I Found My Boston

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Autumn in the Fens, across the street from my apartment.

When I was twelve years old, I was accepted to Boston Conservatory for classical piano performance.  Every week, my mom and I made the trek to the Conservatory from the suburbs, riding the T until we burst onto the sidewalk at Hynes Convention Center Station.

This neighborhood — home to Boston Conservatory, Berklee College of Music, New England Conservatory and Symphony Hall — makes it clear that musicians are in charge.  All kinds of musicians, whether sporting black formalwear and toting cellos, or rocking pink dreadlocks and busking for change.

Stepping onto Boylston Street and Massachusetts Avenue became the highlight of my week.  I loved walking down the street and knowing exactly where I was going, like I belonged there.  I’d then go and have piano instruction next door to opera singers, sometimes attending seminars with college students.  I even loved the Conservatory’s creaky, old-fashioned cage elevator.

This will be my life, I thought.  I’ll go to the Conservatory or Berklee for college and live in a brownstone across the street.  I’ll go out for Korean food with my friends.  I’ll buy music from that guy who looks like Weird Al and go to Haymarket on Friday nights, just for fun.

That’s what made this neighborhood exceptional: I knew I was surrounded by my future self.

Twelve years later, I moved into that exact building across the street from Boston Conservatory.

My street in springtime.

Yesterday, I moved out of Boston and out of the wonderful neighborhood where I’ve lived for the past two years.  It’s the area where Fenway, Back Bay and Symphony intersect, and the area is dominated by Berklee College of Music.

I didn’t end up going to college for music.  Life took me on a different path — to Fairfield University, a creative writing degree, and an insatiable thirst for travel.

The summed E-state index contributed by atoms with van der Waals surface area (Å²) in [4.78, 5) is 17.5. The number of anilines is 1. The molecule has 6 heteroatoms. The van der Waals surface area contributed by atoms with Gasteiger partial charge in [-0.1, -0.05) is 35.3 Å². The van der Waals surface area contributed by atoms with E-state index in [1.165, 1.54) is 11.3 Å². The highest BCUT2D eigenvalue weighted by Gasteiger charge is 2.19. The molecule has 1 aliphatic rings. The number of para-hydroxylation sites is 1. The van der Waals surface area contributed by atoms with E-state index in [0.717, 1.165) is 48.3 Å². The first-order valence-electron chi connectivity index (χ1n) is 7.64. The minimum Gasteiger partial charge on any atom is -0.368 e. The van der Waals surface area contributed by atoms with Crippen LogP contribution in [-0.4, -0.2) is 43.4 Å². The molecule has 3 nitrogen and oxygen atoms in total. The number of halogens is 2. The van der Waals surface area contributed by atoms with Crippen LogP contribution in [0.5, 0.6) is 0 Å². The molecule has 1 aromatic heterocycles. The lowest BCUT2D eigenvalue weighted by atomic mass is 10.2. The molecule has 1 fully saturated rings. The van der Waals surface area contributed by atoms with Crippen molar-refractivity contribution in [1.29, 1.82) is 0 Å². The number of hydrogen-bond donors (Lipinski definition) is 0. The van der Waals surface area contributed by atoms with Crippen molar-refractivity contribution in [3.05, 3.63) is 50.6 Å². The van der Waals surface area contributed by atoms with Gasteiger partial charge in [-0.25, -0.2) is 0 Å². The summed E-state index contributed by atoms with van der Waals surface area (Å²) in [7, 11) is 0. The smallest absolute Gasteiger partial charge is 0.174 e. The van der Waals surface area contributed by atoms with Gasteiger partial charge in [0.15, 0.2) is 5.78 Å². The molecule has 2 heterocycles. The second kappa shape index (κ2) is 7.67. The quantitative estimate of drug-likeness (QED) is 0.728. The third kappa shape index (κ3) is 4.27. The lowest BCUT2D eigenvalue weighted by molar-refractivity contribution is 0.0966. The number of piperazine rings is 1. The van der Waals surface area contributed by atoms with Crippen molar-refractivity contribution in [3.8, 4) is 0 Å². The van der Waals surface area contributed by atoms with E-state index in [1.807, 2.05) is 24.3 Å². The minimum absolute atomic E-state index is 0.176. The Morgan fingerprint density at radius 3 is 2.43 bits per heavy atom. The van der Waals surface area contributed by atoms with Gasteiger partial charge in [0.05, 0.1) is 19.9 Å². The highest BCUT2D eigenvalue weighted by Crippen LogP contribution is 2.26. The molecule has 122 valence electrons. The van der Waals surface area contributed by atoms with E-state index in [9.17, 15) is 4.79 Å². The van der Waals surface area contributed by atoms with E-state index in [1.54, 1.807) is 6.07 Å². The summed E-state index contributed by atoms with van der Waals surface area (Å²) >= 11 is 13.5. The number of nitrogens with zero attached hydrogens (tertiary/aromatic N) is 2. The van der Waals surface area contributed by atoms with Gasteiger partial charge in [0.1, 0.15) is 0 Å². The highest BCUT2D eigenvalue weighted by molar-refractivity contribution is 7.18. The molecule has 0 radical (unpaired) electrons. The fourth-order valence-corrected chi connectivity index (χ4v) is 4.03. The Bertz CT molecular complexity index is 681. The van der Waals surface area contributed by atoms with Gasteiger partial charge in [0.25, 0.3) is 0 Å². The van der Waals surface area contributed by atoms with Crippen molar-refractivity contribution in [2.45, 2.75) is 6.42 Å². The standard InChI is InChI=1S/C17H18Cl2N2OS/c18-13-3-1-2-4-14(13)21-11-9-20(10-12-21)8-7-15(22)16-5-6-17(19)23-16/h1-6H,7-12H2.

That said, music is still one of the defining aspects of my life, and that’s one reason why I love living among aspiring professional musicians.  We know what it’s like to live with the compelling urge to create, create, create.

This artistic energy fills the neighborhood and gives it its personality — much more than the cheaper-than-Back-Bay rents and slew of Asian restaurants.  This neighborhood is ramshackle but creative, bursting with potential.  If the neighborhood were a person, it would eat nothing but ramen noodles for a month to save for a guitar.

Best of all, while other downtown neighborhoods are rapidly gentrifying, this neighborhood feels the same as it did twelve years ago.

I have friends who have made lives for themselves in Somerville, Allston, the North End.  But this is my Boston. And as nice as it would be to have a swank South End loft, no other Boston neighborhood will ever have as much of my affection as the Berklee area.

After spending my first four post-college years in Boston — two in Davis Square, Somerville, before moving downtown — I’ve made Boston my cultural hometown.  But it means more to me that I found my own neighborhood — a little corner of Boston that fits me like a glove.

I’ll miss it.

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21 thoughts on “I Found My Boston”